The AA hand was played really badly. It is admittedly scary to be out of position, and have to decide to lead out into three opponents. But a flop of JJ4 rainbow is about the most perfect kind of flop you can hope for in that situation. It cries out for a continuation bet. You will get called by only three kinds of hands: Exactly 44, any J, and some pocket pairs who are suspicious that you missed with AK or AQ. The last category will be much more frequent than the first two, and is, of course, exactly what you want calling you: players with only 2 outs to win. This is a 100% c-bet situation, and it was a bad mistake to check there. In fact, even with 3 opponents and out of position, there are very few flops that you should not c-bet with AA. Of course, once in a while you'll lose to somebody who called you with 44 or KJ, but the amount you win most of the time will more than compensate for those losses over the long run. At least it will if you actually win the pot when you're ahead.
After thinking about this some more today, I want to add some further observations.

I was trying to figure out what Tony meant by saying he checked "for pot control." That made no sense here. I finally decided that it doesn't mean anything in this specific context. It's just a phrase that Tony tosses out when he doesn't bet in order to justify his action by making it sound as if it was a purposeful tactical decision. But it wasn't in this case.

For those of you who don't follow Tony's adventures, one of his prime characteristics is that he can't stand quitting for the day when he's stuck. A losing day is an intolerable concept to him. That means that if he is way behind, he starts playing more recklessly, gambling it up in an effort to get lucky and get back to even. If that fails, he goes in search of a video blackjack machine and tries to recoup his losses that way. It's a terribly destructive behavioral pattern, and he well knows it, but he continues to do it anyway.

Conversely, if he is doing well, he will often go into lock-down mode, playing in a miserly fashion because he doesn't want to put his winnings at risk. I think this is the factor most at work in the hand posted here. Elsewhere in the post he notes that he was about $280 up for the day when this hand transpired, and I get the feeling that he was planning on wrapping it up soon.

The reason that the phrase "pot control" sounds so out of place in that spot is that it is not what a skilled player should be thinking about. It is a spot in which AA will be the best hand the great majority of the time, so the focus should be on building and winning the pot, not on preventing it from growing unmanageably large.

Similarly, Tony's argument that he was either way ahead or way behind so he didn't mind giving a free card--well, that's just plain odd. It's a non sequitur. There certainly are way-ahead/way-behind situations, but one does not resolve them by taking or giving a free card. That just gets you deeper into the hand with no additional information, like wandering farther into a wilderness without a map.

In truth, there is only one plausible explanation for Tony checking both the flop and turn into three opponents in a situation where he should know that most of the time he has the best hand on both streets, and it's one he didn't admit to in his post: He was afraid. Specifically, he was afraid of getting sucked deeply into the hand, being put to a decision for his stack, and losing all of the profit he had accumulated through the session. That fear paralyzed him into inaction. My guess is that if this hand had played out early in the session, he would have bet into the field, knowing that it was pretty unlikely that anybody had outflopped him, and hoping for a call from worse hands. That is unquestionably how the hand should be played.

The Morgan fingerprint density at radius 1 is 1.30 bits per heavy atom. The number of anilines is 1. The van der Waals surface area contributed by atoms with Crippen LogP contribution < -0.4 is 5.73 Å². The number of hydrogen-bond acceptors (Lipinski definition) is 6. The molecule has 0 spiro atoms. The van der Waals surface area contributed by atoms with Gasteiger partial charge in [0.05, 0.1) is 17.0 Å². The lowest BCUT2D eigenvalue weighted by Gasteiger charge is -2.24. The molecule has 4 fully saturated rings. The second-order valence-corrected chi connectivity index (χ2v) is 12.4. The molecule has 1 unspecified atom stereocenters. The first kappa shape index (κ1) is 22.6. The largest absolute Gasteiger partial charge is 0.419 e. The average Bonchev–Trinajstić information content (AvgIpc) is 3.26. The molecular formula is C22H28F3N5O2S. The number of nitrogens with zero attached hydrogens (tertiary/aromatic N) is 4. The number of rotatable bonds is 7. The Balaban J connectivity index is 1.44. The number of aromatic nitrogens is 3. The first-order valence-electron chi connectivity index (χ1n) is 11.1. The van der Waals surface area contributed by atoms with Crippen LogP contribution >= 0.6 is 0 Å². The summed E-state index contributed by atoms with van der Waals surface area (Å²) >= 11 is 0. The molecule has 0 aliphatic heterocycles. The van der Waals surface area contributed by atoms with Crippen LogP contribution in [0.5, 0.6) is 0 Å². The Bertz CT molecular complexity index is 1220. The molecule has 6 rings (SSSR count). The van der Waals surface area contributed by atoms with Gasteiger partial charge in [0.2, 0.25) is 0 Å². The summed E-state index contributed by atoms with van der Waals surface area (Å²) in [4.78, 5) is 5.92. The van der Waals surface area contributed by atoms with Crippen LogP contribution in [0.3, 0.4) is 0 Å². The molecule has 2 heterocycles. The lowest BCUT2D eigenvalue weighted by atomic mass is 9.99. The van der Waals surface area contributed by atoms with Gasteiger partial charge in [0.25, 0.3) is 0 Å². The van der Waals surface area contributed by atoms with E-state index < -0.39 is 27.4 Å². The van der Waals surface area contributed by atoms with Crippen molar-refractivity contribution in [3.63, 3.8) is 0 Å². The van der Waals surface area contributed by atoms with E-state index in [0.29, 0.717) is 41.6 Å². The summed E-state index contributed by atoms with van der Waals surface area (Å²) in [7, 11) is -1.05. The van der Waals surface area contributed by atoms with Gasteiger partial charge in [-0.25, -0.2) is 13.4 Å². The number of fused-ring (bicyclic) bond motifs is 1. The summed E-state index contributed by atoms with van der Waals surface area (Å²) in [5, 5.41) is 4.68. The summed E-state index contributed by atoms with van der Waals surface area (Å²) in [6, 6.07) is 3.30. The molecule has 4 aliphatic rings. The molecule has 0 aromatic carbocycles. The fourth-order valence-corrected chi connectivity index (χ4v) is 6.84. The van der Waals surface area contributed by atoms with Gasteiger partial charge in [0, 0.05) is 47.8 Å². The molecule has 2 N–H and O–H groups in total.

The reason I'm posting his description and this comment here is because I think it serves as a beautiful illustration of what's wrong with playing scared: Fears become self-fulfilling prophecies. Tony was afraid of losing more money, so he played passively, and the result was that he lost more money! Had he played it aggressively, he would have avoided the outcome he feared. Ironic, isn't it?

Back in the early days of this blog, I posted these two paragraphs from Antonio Esfandiari's book, In the Money: Strategies for Winning Texas Hold'Em Cash Games, page 15. I think they bear repeating here:
What's the best way to play fearless? First and foremost, you have to divorce yourself from how you traditionally think of money. Money outside of the poker room is different. That is money to be spent wisely or invested discriminately. The money you bring into the poker room is your means to winning. Do not think of this as money. Think of it as the tools of your trade. You should no more think about the dollar cost of an individual chip than a carpenter thinks about the cost of the nails he's driving. That carpenter will drive all the nails he needs to in order to do the job. That is what I am going to do at the poker table, and that is what you should do as well.

Consider your chips to be the cost of doing business, nothing more and nothing less. As with any buiness, you will have overhead. Think of bad beats as your overhead. Furthermore, as Doyle Brunson once wrote, when you make a big bet, you cannot think, "Oh man, I'm betting a Cadillac." Even if you're a recreational player, if you're thinking of the steak dinner you could buy with the chips you're betting, you're dead money. So look at those chips as the tools of the trade. You will free yourself from the fear of losing them, and then you can go win more.
I believe that Tony had mentally already locked up his win. The chips had ceased to be tools with which to win more chips, and had already become mentally and emotionally transformed into cash in his pocket. That mental shift meant that it was far more difficult to put them into the pot when he needed to. There is a crucial mental distinction between betting seven red chips from your stack and betting $35 from your wallet, and Tony had fatally crossed over from the former to the latter. As a result, he couldn't pull the trigger when it was the obviously correct thing to do.